Example: this saves tons of time when you need to double check something to make sure what you previously wrote vibes with what you’re ready to write (rather than having to scroll through pages trying to find that particular scene).

book chapter free



  • Keep track of all major scenes in your book. This is a more specific listing that keeps you right in line to where you’re headed. You can follow the scenes and know whether you’ve left out any vital action, thought or words that would help clarify it or make it even more realistic.

Example: Recently, I wrote a scene of which I had that vague sense it wasn’t quite what I wanted. But in the push to finish the book, I went on writing. When the first draft was finished, I realized details weren’t as they should be in that one scene. I went back through and rewrote it twice before I came close to being satisfied with it.

Praise on the Bible


  • Keep track of timeline. Obviously, this is a biggie. Writers have to keep track of the time events happen, whether it’s minor or major. Readers are sharp. They can pick up a major error like this easily if they’re detail-oriented. It’s an author’s obligation to make sure their story’s timeline is “time-right.”

Example: Is it on Sunday morning before church or after an evening meal when the bad guy is taken to jail? Sometimes, especially when you switch viewpoints, you can overlap actions and times from various characters, but when it comes to certain actions or the same character, you have to consider that he just might not be able to scale Mount Everest the same time he’s eating luncheon with his girlfriend. Keep it straight with your list!

timeline free


  • Keep track of your plot.  Make sure you’re headed in the right direction. There will be changes and sidelines that create an even better story, but you want to remember that by keeping track of your plot, it will help keep you in line for a satisfactory ending. Every line, every scene, every chapter should lead to the ending of your plot.

Example:  In a couple of my books, I realized, the closer I got to the end, that the bad guy wasn’t the one I’d planned for when I first commenced writing the book. Because I kept track of my plot–which didn’t change–changing the character worked fine.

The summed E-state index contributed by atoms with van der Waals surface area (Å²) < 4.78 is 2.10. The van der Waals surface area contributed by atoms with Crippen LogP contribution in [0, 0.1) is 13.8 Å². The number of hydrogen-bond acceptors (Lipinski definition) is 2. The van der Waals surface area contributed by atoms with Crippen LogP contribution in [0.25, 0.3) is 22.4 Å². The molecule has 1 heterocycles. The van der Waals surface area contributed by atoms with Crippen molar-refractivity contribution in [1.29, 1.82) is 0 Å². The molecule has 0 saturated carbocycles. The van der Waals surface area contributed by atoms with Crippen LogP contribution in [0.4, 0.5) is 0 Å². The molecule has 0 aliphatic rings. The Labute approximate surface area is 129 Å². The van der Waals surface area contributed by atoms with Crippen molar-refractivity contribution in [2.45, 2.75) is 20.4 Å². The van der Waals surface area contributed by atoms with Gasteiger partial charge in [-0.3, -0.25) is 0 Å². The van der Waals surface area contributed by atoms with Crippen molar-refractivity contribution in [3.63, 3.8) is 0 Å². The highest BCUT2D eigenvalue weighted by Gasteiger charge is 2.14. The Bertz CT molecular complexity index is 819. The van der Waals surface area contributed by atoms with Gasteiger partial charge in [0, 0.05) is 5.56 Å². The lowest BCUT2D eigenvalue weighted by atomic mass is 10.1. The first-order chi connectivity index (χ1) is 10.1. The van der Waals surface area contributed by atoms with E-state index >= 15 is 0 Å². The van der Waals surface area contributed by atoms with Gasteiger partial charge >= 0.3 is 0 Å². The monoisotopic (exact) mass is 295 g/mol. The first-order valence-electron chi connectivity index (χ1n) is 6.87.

There are many other things that can be added to your lists, but the main thing is, keep track, however you decide to do it. I like simple and easy, so going my own way (preparing my own lists–usually with physical notebooks or cards) works for me.

However you decide to go, I think you’ll find this a great idea. Many times writers want to write and not be bothered or “distracted” with lists and such. But I encourage you to give it a try. I had the same mentality once I seriously began writing novels. It didn’t take long for me to realize I needed help…and lists was the way to go.

Questions? Ask. If I know the answer, I’ll be glad to respond. If I don’t I’ll try to find the answer. Best to you as you work on your manuscript!

A New Mystery Book from Karen Robbins

by Carole Brown

Karen has some fun mystery books, and here’s her newest! 

The second book in her Annie Pickels Story

Pickle Dilly

IMG_4901 (800x600)

Links to purchase books:

In A Pickle:

Pickle Dilly:



KAREN ROBBINS is a writer, author, and speaker. She and her husband are travel addicts and many of her stories are enriched by their adventures in different parts of the world. She has written six novels, collaborated on two non-fiction books and contributed often to Chicken Soup For The Soul books. She is currently working on a Christmas novella, A Pocketful Of Christmas. While the world is fun to explore, Karen most likes to spend time with her grandchildren. They offer the greatest adventures of all.


Catch up with Karen at her blog, Wandering Writer (, Twitter (, Facebook ( or Amazon (


Happy Reading


Writing the Book Blurb

by Carole Brown

book, old writing free


A book blurb is one of the most important items of a marketing plan. Without it, you will find it harder to “sell” your book to agents, editors and readers. Here are a few thoughts of how to create an excellent one: